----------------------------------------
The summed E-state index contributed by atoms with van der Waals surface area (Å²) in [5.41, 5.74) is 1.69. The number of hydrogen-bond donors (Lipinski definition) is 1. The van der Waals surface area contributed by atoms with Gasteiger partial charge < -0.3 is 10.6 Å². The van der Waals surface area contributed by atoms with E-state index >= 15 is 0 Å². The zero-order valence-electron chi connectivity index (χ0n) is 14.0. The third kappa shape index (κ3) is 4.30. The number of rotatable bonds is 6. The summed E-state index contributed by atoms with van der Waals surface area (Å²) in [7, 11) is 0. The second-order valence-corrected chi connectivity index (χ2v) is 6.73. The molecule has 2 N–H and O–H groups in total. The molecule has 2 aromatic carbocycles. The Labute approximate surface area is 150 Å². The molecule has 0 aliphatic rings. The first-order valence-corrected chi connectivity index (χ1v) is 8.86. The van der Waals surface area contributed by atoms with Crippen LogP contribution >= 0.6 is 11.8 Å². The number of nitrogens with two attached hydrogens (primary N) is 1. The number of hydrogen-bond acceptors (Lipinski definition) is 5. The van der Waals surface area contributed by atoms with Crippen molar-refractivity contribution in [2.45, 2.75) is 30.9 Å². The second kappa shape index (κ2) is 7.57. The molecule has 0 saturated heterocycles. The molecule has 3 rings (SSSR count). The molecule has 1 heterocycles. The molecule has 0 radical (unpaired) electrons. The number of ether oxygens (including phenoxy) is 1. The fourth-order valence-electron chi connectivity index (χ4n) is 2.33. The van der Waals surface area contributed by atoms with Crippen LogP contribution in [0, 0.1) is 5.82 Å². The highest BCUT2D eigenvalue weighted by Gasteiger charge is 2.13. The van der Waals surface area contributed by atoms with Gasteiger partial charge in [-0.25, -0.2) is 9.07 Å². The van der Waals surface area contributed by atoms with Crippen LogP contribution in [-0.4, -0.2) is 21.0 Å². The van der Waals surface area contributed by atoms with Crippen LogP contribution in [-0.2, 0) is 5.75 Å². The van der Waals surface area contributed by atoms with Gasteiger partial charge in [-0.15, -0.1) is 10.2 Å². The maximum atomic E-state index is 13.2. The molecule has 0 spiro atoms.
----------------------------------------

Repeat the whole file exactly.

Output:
The summed E-state index contributed by atoms with van der Waals surface area (Å²) in [5.41, 5.74) is 1.69. The number of hydrogen-bond donors (Lipinski definition) is 1. The van der Waals surface area contributed by atoms with Gasteiger partial charge < -0.3 is 10.6 Å². The van der Waals surface area contributed by atoms with E-state index >= 15 is 0 Å². The zero-order valence-electron chi connectivity index (χ0n) is 14.0. The third kappa shape index (κ3) is 4.30. The number of rotatable bonds is 6. The summed E-state index contributed by atoms with van der Waals surface area (Å²) in [7, 11) is 0. The second-order valence-corrected chi connectivity index (χ2v) is 6.73. The molecule has 2 N–H and O–H groups in total. The molecule has 2 aromatic carbocycles. The Labute approximate surface area is 150 Å². The molecule has 0 aliphatic rings. The first-order valence-corrected chi connectivity index (χ1v) is 8.86. The van der Waals surface area contributed by atoms with Crippen LogP contribution >= 0.6 is 11.8 Å². The number of nitrogens with two attached hydrogens (primary N) is 1. The number of hydrogen-bond acceptors (Lipinski definition) is 5. The van der Waals surface area contributed by atoms with Crippen molar-refractivity contribution in [2.45, 2.75) is 30.9 Å². The second kappa shape index (κ2) is 7.57. The molecule has 0 saturated heterocycles. The molecule has 3 rings (SSSR count). The molecule has 1 heterocycles. The molecule has 0 radical (unpaired) electrons. The number of ether oxygens (including phenoxy) is 1. The fourth-order valence-electron chi connectivity index (χ4n) is 2.33. The van der Waals surface area contributed by atoms with Crippen LogP contribution in [0, 0.1) is 5.82 Å². The highest BCUT2D eigenvalue weighted by Gasteiger charge is 2.13. The van der Waals surface area contributed by atoms with Gasteiger partial charge in [-0.25, -0.2) is 9.07 Å². The van der Waals surface area contributed by atoms with Crippen LogP contribution in [-0.4, -0.2) is 21.0 Å². The van der Waals surface area contributed by atoms with Crippen LogP contribution in [-0.2, 0) is 5.75 Å². The van der Waals surface area contributed by atoms with Gasteiger partial charge in [-0.15, -0.1) is 10.2 Å². The maximum atomic E-state index is 13.2. The molecule has 0 spiro atoms.